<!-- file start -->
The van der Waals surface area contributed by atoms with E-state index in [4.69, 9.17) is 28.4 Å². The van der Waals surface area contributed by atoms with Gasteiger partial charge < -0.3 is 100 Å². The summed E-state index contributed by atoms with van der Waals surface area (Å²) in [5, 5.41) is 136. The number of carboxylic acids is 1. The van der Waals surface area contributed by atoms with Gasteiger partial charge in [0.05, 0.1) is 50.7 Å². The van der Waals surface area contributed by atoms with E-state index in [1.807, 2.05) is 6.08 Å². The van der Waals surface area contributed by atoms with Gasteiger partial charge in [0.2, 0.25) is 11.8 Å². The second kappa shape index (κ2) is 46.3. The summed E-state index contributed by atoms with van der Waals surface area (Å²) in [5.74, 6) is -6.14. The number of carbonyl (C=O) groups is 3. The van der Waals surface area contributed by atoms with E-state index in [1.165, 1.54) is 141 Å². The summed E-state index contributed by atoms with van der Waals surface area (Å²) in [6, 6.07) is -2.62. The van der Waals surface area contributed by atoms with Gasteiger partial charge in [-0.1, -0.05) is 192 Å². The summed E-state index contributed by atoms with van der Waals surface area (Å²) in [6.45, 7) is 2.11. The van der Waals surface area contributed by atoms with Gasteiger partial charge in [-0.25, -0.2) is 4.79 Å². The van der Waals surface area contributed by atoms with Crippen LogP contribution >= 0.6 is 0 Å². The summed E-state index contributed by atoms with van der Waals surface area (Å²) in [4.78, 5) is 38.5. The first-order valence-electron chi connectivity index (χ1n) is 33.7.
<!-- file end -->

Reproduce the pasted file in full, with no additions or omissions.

The van der Waals surface area contributed by atoms with E-state index in [4.69, 9.17) is 28.4 Å². The van der Waals surface area contributed by atoms with Gasteiger partial charge < -0.3 is 100 Å². The summed E-state index contributed by atoms with van der Waals surface area (Å²) in [5, 5.41) is 136. The number of carboxylic acids is 1. The van der Waals surface area contributed by atoms with Gasteiger partial charge in [0.05, 0.1) is 50.7 Å². The van der Waals surface area contributed by atoms with E-state index in [1.807, 2.05) is 6.08 Å². The van der Waals surface area contributed by atoms with Gasteiger partial charge in [0.2, 0.25) is 11.8 Å². The second kappa shape index (κ2) is 46.3. The summed E-state index contributed by atoms with van der Waals surface area (Å²) in [5.74, 6) is -6.14. The number of carbonyl (C=O) groups is 3. The van der Waals surface area contributed by atoms with E-state index in [1.165, 1.54) is 141 Å². The summed E-state index contributed by atoms with van der Waals surface area (Å²) in [6, 6.07) is -2.62. The van der Waals surface area contributed by atoms with Gasteiger partial charge in [-0.1, -0.05) is 192 Å². The summed E-state index contributed by atoms with van der Waals surface area (Å²) in [6.45, 7) is 2.11. The van der Waals surface area contributed by atoms with Gasteiger partial charge in [-0.25, -0.2) is 4.79 Å². The van der Waals surface area contributed by atoms with Crippen LogP contribution >= 0.6 is 0 Å². The summed E-state index contributed by atoms with van der Waals surface area (Å²) in [4.78, 5) is 38.5. The first-order valence-electron chi connectivity index (χ1n) is 33.7.